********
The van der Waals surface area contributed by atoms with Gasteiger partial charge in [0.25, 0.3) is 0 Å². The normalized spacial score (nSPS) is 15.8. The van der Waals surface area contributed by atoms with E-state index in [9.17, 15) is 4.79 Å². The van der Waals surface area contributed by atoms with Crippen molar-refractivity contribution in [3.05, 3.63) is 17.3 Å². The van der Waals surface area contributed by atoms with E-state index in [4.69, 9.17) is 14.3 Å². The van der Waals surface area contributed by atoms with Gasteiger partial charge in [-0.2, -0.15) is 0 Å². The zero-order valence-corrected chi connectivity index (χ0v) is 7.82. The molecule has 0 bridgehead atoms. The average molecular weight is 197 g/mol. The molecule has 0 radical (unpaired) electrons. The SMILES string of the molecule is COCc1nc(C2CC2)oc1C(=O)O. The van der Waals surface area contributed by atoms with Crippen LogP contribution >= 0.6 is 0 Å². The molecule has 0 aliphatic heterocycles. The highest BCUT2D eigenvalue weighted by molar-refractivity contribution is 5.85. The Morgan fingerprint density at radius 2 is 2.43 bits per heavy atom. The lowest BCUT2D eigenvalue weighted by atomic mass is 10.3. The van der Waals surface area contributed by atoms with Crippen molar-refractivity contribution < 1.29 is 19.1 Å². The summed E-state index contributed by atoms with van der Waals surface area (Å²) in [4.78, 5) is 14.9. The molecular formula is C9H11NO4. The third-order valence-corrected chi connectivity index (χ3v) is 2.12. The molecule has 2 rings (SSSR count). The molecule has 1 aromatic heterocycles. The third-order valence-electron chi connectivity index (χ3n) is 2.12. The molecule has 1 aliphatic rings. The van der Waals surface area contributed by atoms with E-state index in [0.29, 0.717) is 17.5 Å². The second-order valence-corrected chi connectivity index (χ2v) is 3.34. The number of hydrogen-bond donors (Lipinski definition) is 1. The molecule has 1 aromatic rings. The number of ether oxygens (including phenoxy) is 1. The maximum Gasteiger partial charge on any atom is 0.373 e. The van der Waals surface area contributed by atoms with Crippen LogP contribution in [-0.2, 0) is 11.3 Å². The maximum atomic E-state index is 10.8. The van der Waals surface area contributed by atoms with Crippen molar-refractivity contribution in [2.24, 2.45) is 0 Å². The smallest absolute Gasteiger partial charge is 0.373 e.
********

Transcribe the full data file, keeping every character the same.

The van der Waals surface area contributed by atoms with Gasteiger partial charge in [0.25, 0.3) is 0 Å². The normalized spacial score (nSPS) is 15.8. The van der Waals surface area contributed by atoms with E-state index in [9.17, 15) is 4.79 Å². The van der Waals surface area contributed by atoms with Crippen molar-refractivity contribution in [3.05, 3.63) is 17.3 Å². The van der Waals surface area contributed by atoms with E-state index in [4.69, 9.17) is 14.3 Å². The van der Waals surface area contributed by atoms with Gasteiger partial charge in [-0.2, -0.15) is 0 Å². The zero-order valence-corrected chi connectivity index (χ0v) is 7.82. The molecule has 0 bridgehead atoms. The average molecular weight is 197 g/mol. The molecule has 0 radical (unpaired) electrons. The SMILES string of the molecule is COCc1nc(C2CC2)oc1C(=O)O. The van der Waals surface area contributed by atoms with Crippen LogP contribution >= 0.6 is 0 Å². The molecule has 0 aliphatic heterocycles. The highest BCUT2D eigenvalue weighted by molar-refractivity contribution is 5.85. The Morgan fingerprint density at radius 2 is 2.43 bits per heavy atom. The lowest BCUT2D eigenvalue weighted by atomic mass is 10.3. The van der Waals surface area contributed by atoms with Crippen molar-refractivity contribution < 1.29 is 19.1 Å². The summed E-state index contributed by atoms with van der Waals surface area (Å²) in [4.78, 5) is 14.9. The molecular formula is C9H11NO4. The third-order valence-corrected chi connectivity index (χ3v) is 2.12. The molecule has 2 rings (SSSR count). The molecule has 1 aromatic heterocycles. The third-order valence-electron chi connectivity index (χ3n) is 2.12. The molecule has 1 aliphatic rings. The van der Waals surface area contributed by atoms with E-state index in [0.29, 0.717) is 17.5 Å². The second-order valence-corrected chi connectivity index (χ2v) is 3.34. The number of hydrogen-bond donors (Lipinski definition) is 1. The molecule has 1 aromatic rings. The number of ether oxygens (including phenoxy) is 1. The maximum Gasteiger partial charge on any atom is 0.373 e. The van der Waals surface area contributed by atoms with Crippen LogP contribution in [-0.2, 0) is 11.3 Å². The maximum atomic E-state index is 10.8. The van der Waals surface area contributed by atoms with Crippen molar-refractivity contribution in [2.24, 2.45) is 0 Å². The smallest absolute Gasteiger partial charge is 0.373 e.